How can Artificial Intelligence help building maintenance operations?
While Artificial Intelligence can help building maintenance operations, it most likely isn’t in the way you might think. So, how, exactly, can Artificial Intelligence (“AI”) help Building Maintenance operations? Facilities can streamline their facility operations with AI through asset tagging and equipment sensors.
Are there any artificial intelligence operating systems in Senior Living?
According to the International Journal of Trend in Research and Development, an “artificial intelligence operating system (AIOS) is a form of system software that manages computer hardware and software resources and provides common services for computer programs via general artificial intelligence1.” It’s primary qualities include monitoring and optimizing their own performance, predict results, obtain and utilize the right resources and ensure those resources are available, suggest alternative options to problem-solve, communicate with other operating systems and even heal themselves and grow immune after a virus attack1.
Based on these criteria; no, there is no artificial intelligence operating system in Senior Living. However, that does not mean we won’t see it in the future.
A guide to machine learning in maintenance operations management
While “operating Systems based on AI is the future of Operating Systems, hence it could help human beings in many fields such as academic, defense, medical, research, scientific as well as for personal use2.” We aren’t quite there yet. Currently, building maintenance teams are utilizing AI in a different way. Primarily, through asset tagging and equipment sensors. Let’s take a closer look at what strides AI has made into health care and Senior Living so far. In order to utilize machine learning, one must first have good quality data3. This is where the Industrial Internet of Things comes in to play.
What is the Industrial internet of Things (IIoT)?
Takeaway tip: do you have asset tagging and equipment sensors in your facility? Then you’re already one step closer to utilizing the power of AI.
What is asset tagging and how does it help staff efficiency?
Asset tagging is the placement of a white poly label with a unique QR on the different assets in your facility. With Direct Supply® specifically, asset tagging is paired with the TELS® mobile app. Staff can scan the equipment with the app to view things like work orders, repair history and warranties of that machine. Staff can then record repairs and create and edit work orders while still in front of the asset, thus streamlining asset management and maintenance and thereby freeing up some time in the day to work on other things.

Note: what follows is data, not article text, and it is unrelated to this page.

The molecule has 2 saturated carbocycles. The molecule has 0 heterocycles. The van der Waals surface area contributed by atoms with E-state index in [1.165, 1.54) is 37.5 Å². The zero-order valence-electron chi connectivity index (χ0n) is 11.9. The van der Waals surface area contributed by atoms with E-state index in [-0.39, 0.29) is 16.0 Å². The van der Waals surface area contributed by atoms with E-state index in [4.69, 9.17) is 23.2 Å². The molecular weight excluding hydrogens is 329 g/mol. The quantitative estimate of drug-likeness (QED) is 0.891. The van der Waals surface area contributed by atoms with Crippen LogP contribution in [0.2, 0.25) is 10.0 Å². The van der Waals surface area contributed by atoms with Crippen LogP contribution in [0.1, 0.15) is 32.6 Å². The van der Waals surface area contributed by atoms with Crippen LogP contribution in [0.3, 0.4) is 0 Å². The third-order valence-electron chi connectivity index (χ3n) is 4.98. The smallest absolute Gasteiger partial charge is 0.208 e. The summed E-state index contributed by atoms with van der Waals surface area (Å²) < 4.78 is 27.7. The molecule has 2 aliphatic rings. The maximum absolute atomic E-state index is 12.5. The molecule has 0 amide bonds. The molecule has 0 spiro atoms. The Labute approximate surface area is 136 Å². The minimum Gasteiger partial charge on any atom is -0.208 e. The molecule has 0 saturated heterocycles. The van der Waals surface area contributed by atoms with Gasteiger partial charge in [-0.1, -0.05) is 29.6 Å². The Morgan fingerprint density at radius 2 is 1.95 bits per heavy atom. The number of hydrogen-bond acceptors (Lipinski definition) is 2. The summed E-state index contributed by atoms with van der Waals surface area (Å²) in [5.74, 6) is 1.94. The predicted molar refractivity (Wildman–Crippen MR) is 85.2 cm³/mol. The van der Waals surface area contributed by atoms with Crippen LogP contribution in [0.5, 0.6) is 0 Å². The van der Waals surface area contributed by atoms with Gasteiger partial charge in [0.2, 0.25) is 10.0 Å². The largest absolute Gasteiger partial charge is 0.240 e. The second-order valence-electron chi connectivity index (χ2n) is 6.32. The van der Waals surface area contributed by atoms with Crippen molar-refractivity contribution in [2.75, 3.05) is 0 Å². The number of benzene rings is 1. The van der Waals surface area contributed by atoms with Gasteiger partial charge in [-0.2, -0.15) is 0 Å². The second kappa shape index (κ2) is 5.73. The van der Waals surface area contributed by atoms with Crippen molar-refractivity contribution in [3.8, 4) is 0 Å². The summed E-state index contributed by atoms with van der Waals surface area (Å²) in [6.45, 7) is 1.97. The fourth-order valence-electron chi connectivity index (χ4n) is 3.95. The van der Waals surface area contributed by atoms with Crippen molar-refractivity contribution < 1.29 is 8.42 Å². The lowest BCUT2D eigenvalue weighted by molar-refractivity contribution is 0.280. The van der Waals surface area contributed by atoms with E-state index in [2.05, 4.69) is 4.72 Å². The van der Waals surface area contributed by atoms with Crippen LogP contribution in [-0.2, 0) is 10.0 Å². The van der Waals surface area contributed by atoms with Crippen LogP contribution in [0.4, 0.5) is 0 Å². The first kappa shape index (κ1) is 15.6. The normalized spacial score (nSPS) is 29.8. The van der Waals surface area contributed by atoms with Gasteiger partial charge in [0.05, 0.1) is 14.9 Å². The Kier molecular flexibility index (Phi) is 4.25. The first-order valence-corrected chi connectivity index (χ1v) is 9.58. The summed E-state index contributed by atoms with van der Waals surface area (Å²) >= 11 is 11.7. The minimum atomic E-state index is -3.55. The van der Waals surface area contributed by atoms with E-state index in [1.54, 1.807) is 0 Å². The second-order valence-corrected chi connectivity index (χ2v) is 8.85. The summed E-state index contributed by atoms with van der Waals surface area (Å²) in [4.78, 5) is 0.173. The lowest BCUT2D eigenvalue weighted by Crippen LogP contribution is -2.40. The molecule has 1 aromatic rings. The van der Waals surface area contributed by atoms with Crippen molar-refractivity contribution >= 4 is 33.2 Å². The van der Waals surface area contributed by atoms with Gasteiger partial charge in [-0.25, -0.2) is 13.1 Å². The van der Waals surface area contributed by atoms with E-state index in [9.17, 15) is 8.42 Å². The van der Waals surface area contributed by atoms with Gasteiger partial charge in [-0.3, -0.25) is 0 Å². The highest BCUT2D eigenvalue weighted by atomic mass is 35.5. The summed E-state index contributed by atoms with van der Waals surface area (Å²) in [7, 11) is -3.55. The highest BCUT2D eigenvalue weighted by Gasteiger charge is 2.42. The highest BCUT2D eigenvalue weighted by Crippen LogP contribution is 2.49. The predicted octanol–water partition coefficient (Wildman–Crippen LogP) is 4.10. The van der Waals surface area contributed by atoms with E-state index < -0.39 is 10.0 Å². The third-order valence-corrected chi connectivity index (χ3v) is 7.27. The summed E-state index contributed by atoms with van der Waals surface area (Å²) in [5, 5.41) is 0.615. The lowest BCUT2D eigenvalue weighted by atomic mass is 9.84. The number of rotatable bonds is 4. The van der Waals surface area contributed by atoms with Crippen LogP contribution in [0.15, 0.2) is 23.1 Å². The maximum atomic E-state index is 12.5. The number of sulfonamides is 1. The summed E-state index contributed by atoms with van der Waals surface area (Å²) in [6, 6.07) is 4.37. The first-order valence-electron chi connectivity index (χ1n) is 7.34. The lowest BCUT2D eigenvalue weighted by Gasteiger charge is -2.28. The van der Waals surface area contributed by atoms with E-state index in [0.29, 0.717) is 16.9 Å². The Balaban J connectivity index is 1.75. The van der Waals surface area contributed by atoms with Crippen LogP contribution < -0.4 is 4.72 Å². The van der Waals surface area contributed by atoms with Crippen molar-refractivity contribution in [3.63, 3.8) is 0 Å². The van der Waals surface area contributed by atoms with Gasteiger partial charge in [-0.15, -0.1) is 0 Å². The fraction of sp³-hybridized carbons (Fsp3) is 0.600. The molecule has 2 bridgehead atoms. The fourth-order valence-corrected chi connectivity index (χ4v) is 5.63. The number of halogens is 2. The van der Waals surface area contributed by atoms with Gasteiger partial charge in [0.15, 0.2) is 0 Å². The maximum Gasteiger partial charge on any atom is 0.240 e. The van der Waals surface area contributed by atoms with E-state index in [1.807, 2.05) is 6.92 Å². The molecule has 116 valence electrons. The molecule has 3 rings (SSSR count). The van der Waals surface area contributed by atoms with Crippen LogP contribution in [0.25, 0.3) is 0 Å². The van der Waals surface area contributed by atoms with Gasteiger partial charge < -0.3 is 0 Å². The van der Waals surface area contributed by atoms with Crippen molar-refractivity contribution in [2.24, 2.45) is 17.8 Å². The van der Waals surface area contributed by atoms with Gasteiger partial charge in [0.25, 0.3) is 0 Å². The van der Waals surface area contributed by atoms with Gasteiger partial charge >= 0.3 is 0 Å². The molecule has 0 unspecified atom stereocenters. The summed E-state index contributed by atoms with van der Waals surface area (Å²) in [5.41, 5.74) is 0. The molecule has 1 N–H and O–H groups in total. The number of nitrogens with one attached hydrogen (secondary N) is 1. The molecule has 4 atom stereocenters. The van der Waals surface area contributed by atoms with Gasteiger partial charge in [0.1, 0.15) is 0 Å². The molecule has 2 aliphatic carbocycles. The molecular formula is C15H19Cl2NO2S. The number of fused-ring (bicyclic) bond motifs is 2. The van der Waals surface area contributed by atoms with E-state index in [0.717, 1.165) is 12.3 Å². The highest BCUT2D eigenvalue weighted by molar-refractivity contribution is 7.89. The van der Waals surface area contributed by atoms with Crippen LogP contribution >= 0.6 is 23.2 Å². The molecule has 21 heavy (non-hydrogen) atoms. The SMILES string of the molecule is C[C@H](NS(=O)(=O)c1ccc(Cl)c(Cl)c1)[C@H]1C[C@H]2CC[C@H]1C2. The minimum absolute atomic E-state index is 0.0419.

What does asset tagging and equipment sensors have to do with Artificial Intelligence?
By utilizing asset tagging, you’re able to keep track of the asset from beginning to end. Asset tagging allows:
- Easier maintenance by knowing the asset’s history
- Identifying approximately when the asset will need maintenance
- Predictability by knowing approximately when you’ll need to begin looking for a new model
- Monitor on and off status
- Monitor temperature, vibrations, and pressure in fluid lines to spot abnormalities5
- Identify and alert if an asset is experiencing fluctuations or unusual behavior
Easily Keep Track of Equipment Health with Asset Tags
Using Artificial Intelligence to augment building maintenance & operations
So, how, exactly, can we use Artificial Intelligence to augment building maintenance & operations? If you guessed creation and use of data, then you’d be correct. An AI system can analyze historical data and use it to build a neural network to determine how to improve the efficiency of a building6.” One of the pin-pointed ways to do so is through predictive maintenance – something you’re already one step closer to when you utilize asset tagging and equipment sensors. By utilizing predictive maintenance, buildings are choosing the path that has the highest probability of saving time, labor and money.